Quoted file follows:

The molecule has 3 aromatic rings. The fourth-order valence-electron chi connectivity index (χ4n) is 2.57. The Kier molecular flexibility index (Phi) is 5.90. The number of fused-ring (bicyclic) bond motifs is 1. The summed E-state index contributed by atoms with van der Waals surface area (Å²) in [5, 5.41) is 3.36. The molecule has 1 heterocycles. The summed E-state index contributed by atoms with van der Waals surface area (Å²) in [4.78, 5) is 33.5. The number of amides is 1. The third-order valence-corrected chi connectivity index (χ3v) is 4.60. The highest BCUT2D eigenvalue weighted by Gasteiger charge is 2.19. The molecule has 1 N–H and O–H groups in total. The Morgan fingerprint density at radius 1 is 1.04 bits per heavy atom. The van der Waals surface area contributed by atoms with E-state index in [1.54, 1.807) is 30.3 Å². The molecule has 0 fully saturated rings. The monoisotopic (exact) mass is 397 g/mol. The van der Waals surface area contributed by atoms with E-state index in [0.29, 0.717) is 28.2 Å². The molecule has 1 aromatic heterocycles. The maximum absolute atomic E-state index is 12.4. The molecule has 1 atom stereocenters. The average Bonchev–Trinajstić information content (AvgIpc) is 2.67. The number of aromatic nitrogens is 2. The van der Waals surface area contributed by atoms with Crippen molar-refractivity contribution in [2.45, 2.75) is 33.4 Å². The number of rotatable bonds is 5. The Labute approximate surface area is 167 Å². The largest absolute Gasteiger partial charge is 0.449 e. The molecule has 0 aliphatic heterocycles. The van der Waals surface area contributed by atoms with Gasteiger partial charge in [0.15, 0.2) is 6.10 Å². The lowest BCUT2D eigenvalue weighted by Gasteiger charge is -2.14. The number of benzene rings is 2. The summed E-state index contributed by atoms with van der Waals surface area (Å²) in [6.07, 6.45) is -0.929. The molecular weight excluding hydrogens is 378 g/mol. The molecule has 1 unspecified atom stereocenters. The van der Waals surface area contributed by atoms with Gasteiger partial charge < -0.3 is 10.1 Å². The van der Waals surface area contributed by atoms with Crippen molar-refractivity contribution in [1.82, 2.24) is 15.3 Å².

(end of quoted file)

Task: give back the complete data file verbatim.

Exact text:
The molecule has 3 aromatic rings. The fourth-order valence-electron chi connectivity index (χ4n) is 2.57. The Kier molecular flexibility index (Phi) is 5.90. The number of fused-ring (bicyclic) bond motifs is 1. The summed E-state index contributed by atoms with van der Waals surface area (Å²) in [5, 5.41) is 3.36. The molecule has 1 heterocycles. The summed E-state index contributed by atoms with van der Waals surface area (Å²) in [4.78, 5) is 33.5. The number of amides is 1. The third-order valence-corrected chi connectivity index (χ3v) is 4.60. The highest BCUT2D eigenvalue weighted by Gasteiger charge is 2.19. The molecule has 1 N–H and O–H groups in total. The Morgan fingerprint density at radius 1 is 1.04 bits per heavy atom. The van der Waals surface area contributed by atoms with E-state index in [1.54, 1.807) is 30.3 Å². The molecule has 0 fully saturated rings. The monoisotopic (exact) mass is 397 g/mol. The van der Waals surface area contributed by atoms with E-state index in [0.29, 0.717) is 28.2 Å². The molecule has 1 aromatic heterocycles. The maximum absolute atomic E-state index is 12.4. The molecule has 1 atom stereocenters. The average Bonchev–Trinajstić information content (AvgIpc) is 2.67. The number of aromatic nitrogens is 2. The van der Waals surface area contributed by atoms with Crippen molar-refractivity contribution in [2.45, 2.75) is 33.4 Å². The number of rotatable bonds is 5. The Labute approximate surface area is 167 Å². The largest absolute Gasteiger partial charge is 0.449 e. The molecule has 0 aliphatic heterocycles. The van der Waals surface area contributed by atoms with Gasteiger partial charge in [0.15, 0.2) is 6.10 Å². The lowest BCUT2D eigenvalue weighted by Gasteiger charge is -2.14. The number of benzene rings is 2. The summed E-state index contributed by atoms with van der Waals surface area (Å²) in [6.07, 6.45) is -0.929. The molecular weight excluding hydrogens is 378 g/mol. The molecule has 1 unspecified atom stereocenters. The van der Waals surface area contributed by atoms with Gasteiger partial charge < -0.3 is 10.1 Å². The van der Waals surface area contributed by atoms with Crippen molar-refractivity contribution in [1.82, 2.24) is 15.3 Å².